Garden pond with stock tank heater is an oasis for wildlife in the winter

This has been cold winter for us in Ohio. It seems like we’ve been shivering forever and that spring will never come. Our garden’s avian visitors are eager for food and water, frequenting our feeders of black oil sunflower seed and drinking from our garden pond. One of our guests is a flock of dark-eyed juncos. They’re members of the sparrow family. You can identify the slate colored dark-eyed juncos by their dark grey heads, grey bodies, white bellies and white outer tail feathers. They are winter visitors here in Ohio, little birds we love to see make their appearance each year. We love watching them hop around in the snow.

Here are two photos of dark-eyed (slate colored) juncos:

They leave these tracks on our pond when they come to drink.

bird tracks on frozen pond surface


The floating stock tank de-icer you see thaws the surface enough that there’s a hole even in the sub-zero temps we’re experiencing this year. Brrr! If you get a stock tank de-icer, make sure it’s safe for plastic if your pond is a formed pond or has a rubber liner.  They’re great things, ensuring the local wildlife has fresh water and lets oxygen into the pond so our pond fish don’t suffocate under the ice during prolonged freezes. There are raccoons and neighborhood cats drinking from the pond as well. So far, no deer have ventured up, at least not as far as we can tell.


We had our last heater for six or seven years, maybe longer. We finally had to replace it for this season. Even if you don’t have a garden pond, it’s possible to provide water for wildlife in the winter. You can either keep a hole chipped in a container of water or get something like we used to use, heated birdbaths. There are traditional bowl-shaped models as well as more natural-looking birdbaths that just sit on the ground, patio or deck. Here are some examples:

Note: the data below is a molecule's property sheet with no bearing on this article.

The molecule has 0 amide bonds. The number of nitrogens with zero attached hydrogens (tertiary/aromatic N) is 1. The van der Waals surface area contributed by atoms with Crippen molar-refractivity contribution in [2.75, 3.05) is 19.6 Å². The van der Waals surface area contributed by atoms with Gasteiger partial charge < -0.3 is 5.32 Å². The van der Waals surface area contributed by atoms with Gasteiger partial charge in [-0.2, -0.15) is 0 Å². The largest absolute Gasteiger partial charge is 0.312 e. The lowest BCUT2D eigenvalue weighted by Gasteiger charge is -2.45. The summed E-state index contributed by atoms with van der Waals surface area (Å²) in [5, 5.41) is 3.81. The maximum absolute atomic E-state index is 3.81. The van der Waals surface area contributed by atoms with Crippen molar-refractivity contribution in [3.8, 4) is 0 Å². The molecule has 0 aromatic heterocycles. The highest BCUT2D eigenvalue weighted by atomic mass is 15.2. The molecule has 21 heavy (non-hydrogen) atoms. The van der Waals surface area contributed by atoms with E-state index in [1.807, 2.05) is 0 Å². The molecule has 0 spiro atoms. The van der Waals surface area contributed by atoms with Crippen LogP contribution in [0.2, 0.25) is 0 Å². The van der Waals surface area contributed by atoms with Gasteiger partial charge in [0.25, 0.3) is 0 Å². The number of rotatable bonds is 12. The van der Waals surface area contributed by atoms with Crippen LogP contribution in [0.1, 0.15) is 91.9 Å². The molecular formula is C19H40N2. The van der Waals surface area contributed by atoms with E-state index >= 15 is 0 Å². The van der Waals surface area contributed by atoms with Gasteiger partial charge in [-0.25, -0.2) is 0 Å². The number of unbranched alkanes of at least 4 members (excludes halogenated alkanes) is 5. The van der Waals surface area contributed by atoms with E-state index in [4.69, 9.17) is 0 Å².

At some point, we should find an alternate way to aerate our pond in the winter that is more cost-efficient. Our pond heater pulls over 1000 watts when on compared to the smaller heated birdbaths that only use the equivalent of a light bulb. However, the little heated birdbaths don’t necessarily keep the water thawed down to frigid temps like we’re experiencing this winter.

Garden walkabout July 4, 2009

The footage shown at the end of each week’s CBS Sunday Morning always has us transfixed. The pastoral images are just beautiful. I thought I’d make my own pastoral video and share some footage of the plants in our yard. The jazz music in the background is “No Good Layabout” by Kevin MacLeod.

I wish I could better duplicate the videography I see on TV, but my camera’s a little Sony pocket cam, a Sony Cyber-Shot Sony DSC-W150. It’s not a proper videocam, but its image quality is very nice. We’ve recommended it to several friends and they’ve been happy with it and its closest models.